CULTURED to a man, Darlington fans have a new flag – unveiled at Blyth Spartans a fortnight back – with the Latin motto “Semper biberint.”

It translates as “always drunk”, they insist, and only a pedant would argue. So here goes.

“Semper” undoubtedly means always, but “biberint” didn’t look right. If anything, say the dictionaries, it’s the third person plural future perfect indicative (no less) of the verb bibo, I drink.

Perhaps they meant biberunt, but that’s “drunk” as a past tense of drink and not as in seven sheets. The amazing thing is that no one in the Quaker cowshed, or at Blyth, appears to have noticed the mistake.

A more accurate Latin version may have been “eberus est” – as in inebriated – and the Romans were certainly fond of their wine.

Richard Jones, one of the flag bearers, offers a classical explanation. “I think we may have had one or two when we made it.”

Out in the Wash, the indomitable John Dawson – 77-year-old retired Hartlepool postman, King of the Ground Hoppers – was at Wisbech last Saturday, ticking off the 294th of the 295 stadia at Steps 1-4 of the FA’s national league system. Actually there are 296, but Guernsey’s out of bounds. The final piece of the jigsaw is Bracknell Town, who have a 3G pitch. “I’m saving it for a rainy day,” says John.

Still with HM Corps of Ground Hoppers, a gentleman at Stockton’s Northern League Cup tie last week acts with both legs to stand on as driver for a group of animal rights activists in, shall we say, another part of the country. Universally among the fraternity, he answers to Veggieburger.

The Daily Mail’s “Answers to correspondents” section has been recalling the longest winning odds in British racing history – the 250-1 at which Equinoctial came home at Kelso on November 21, 1990.

It was trained at Chilton Grange, near Ferryhill, by Norman Miller, who also ran a big roofing business at Birtley.

Equinoctial – “pertaining to a state of equal day and night,” says the Oxford – had form only in the sense that an habitual criminal may be said to have.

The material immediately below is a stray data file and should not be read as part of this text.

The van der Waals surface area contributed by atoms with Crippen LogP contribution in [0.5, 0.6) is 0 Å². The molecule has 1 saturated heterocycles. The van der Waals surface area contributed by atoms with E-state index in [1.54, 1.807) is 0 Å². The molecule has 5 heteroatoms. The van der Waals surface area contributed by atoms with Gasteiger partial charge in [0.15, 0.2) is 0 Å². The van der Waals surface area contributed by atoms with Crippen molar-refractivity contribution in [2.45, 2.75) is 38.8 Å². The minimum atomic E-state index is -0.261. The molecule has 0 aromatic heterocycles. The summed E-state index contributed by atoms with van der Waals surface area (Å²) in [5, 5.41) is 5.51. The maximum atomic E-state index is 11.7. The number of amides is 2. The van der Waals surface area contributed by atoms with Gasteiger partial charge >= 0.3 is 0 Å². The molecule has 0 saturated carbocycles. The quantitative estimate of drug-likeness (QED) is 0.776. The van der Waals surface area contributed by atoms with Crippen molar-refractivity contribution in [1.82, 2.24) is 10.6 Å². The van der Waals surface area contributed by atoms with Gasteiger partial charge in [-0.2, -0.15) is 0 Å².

In both of its first two races it was 14th out of 14. In the four before the Grant’s Whisky Novices Handicap Hurdle it was twice pulled up, once fell and on the fourth occasion finished 62 lengths behind the winner at Hexham.

Nor did it help that the horse had run straight into a fence at Sedgefield. “He seemed a bit wary,” said Miller, better known in the North-East as a greyhound trainer until gaining a Jockey Club permit in 1989, when 58.

Emmet Street, his first winner, came just five days after the licence arrived.

Several of his workers had had £10 each way on Equinoctial, winning £3,000 apiece. The trainer admitted only to “a small wager” when talking to the Echo after the race.

Equinoctial won twice more, at Sedgefield and at Catterick, but by then the layers had got wise. The best bet was 15-2.

Reported here a couple of weeks back, Barnard Castle Red Well Rangers’ 29-0 defeat to Stanhope won’t be happening again – at least not in the Crook and District League. The newcomers have been chucked out for failing to fulfil at least 75 per cent of their fixtures. Rangers hope to play Sunday football next season.

A Love Supreme, the Sunderland FC fanzine, is marking its 250th edition – not quite as venerable as the Boro’s Fly Me To the Moon but some achievement, nonetheless. Since it launched in 1989, they reckon, the club has had four owners and 25 managerial changes involving 22 people of eight different nationalities. They’ve lost count of the number of players.

Sunderland fans have been casting envious glances towards Northallerton Town – perhaps not so much at the Ebac Northern League second division team as at the stand.

The seats were previously at Roker Park, a gift 20-odd years ago. While many at the Stadium of Light had to be replaced in the summer – faded, as in glory – those at Northallerton remain both comfortable and Roker red.

“Someone mentioned it on Twitter and since then there’ve been hundreds of envious messages in a week.” says Northallerton chairman Peter Young.

So what chance of Sunderland getting their seats back? None, says Peter, they simply wouldn’t stand for it.

….and finally, last week’s column posed the hypothetical question that every man in a cricket team was out first ball and wondered which in the order would be not out.

By common consent it’s No 8, David Williams in Willington first off the mark with the answer.

Following Gordon Banks’s death, Martin Birtle invites readers to name the member of the 22-man England squad in 1966 who won fewest caps and also the last of them to make an international appearance – 11 years after the big event.

Capping it all, the column returns next week.